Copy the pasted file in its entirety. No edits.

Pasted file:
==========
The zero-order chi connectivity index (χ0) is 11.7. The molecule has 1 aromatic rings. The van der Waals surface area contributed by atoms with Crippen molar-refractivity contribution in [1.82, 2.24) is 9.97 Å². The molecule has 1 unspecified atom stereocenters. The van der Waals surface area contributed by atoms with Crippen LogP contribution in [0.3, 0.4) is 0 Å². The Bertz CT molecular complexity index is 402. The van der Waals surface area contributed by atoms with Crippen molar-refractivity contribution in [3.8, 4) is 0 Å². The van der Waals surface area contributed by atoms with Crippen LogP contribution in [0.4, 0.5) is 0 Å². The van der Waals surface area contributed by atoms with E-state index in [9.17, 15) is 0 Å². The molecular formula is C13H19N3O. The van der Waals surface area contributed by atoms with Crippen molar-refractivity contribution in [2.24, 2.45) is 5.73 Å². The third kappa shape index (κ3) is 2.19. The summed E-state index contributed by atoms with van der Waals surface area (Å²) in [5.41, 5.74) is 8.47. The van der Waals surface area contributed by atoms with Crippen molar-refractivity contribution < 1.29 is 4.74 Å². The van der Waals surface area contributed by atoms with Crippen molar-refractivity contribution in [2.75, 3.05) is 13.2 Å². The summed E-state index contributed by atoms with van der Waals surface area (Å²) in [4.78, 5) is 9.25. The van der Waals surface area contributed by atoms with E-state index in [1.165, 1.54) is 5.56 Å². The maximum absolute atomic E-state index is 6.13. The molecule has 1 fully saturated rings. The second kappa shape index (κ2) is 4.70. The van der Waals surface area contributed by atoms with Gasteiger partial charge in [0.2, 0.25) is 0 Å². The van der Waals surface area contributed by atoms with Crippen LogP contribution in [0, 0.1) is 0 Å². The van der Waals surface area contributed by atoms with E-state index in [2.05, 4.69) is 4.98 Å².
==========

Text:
The zero-order chi connectivity index (χ0) is 11.7. The molecule has 1 aromatic rings. The van der Waals surface area contributed by atoms with Crippen molar-refractivity contribution in [1.82, 2.24) is 9.97 Å². The molecule has 1 unspecified atom stereocenters. The van der Waals surface area contributed by atoms with Crippen LogP contribution in [0.3, 0.4) is 0 Å². The Bertz CT molecular complexity index is 402. The van der Waals surface area contributed by atoms with Crippen molar-refractivity contribution in [3.8, 4) is 0 Å². The van der Waals surface area contributed by atoms with Crippen LogP contribution in [0.4, 0.5) is 0 Å². The van der Waals surface area contributed by atoms with E-state index in [9.17, 15) is 0 Å². The molecular formula is C13H19N3O. The van der Waals surface area contributed by atoms with Crippen molar-refractivity contribution in [2.24, 2.45) is 5.73 Å². The third kappa shape index (κ3) is 2.19. The summed E-state index contributed by atoms with van der Waals surface area (Å²) in [5.41, 5.74) is 8.47. The van der Waals surface area contributed by atoms with Crippen molar-refractivity contribution < 1.29 is 4.74 Å². The van der Waals surface area contributed by atoms with Crippen molar-refractivity contribution in [2.75, 3.05) is 13.2 Å². The summed E-state index contributed by atoms with van der Waals surface area (Å²) in [4.78, 5) is 9.25. The van der Waals surface area contributed by atoms with E-state index in [1.165, 1.54) is 5.56 Å². The maximum absolute atomic E-state index is 6.13. The molecule has 1 fully saturated rings. The second kappa shape index (κ2) is 4.70. The van der Waals surface area contributed by atoms with Gasteiger partial charge in [0.2, 0.25) is 0 Å². The van der Waals surface area contributed by atoms with Crippen LogP contribution in [0, 0.1) is 0 Å². The van der Waals surface area contributed by atoms with E-state index in [2.05, 4.69) is 4.98 Å².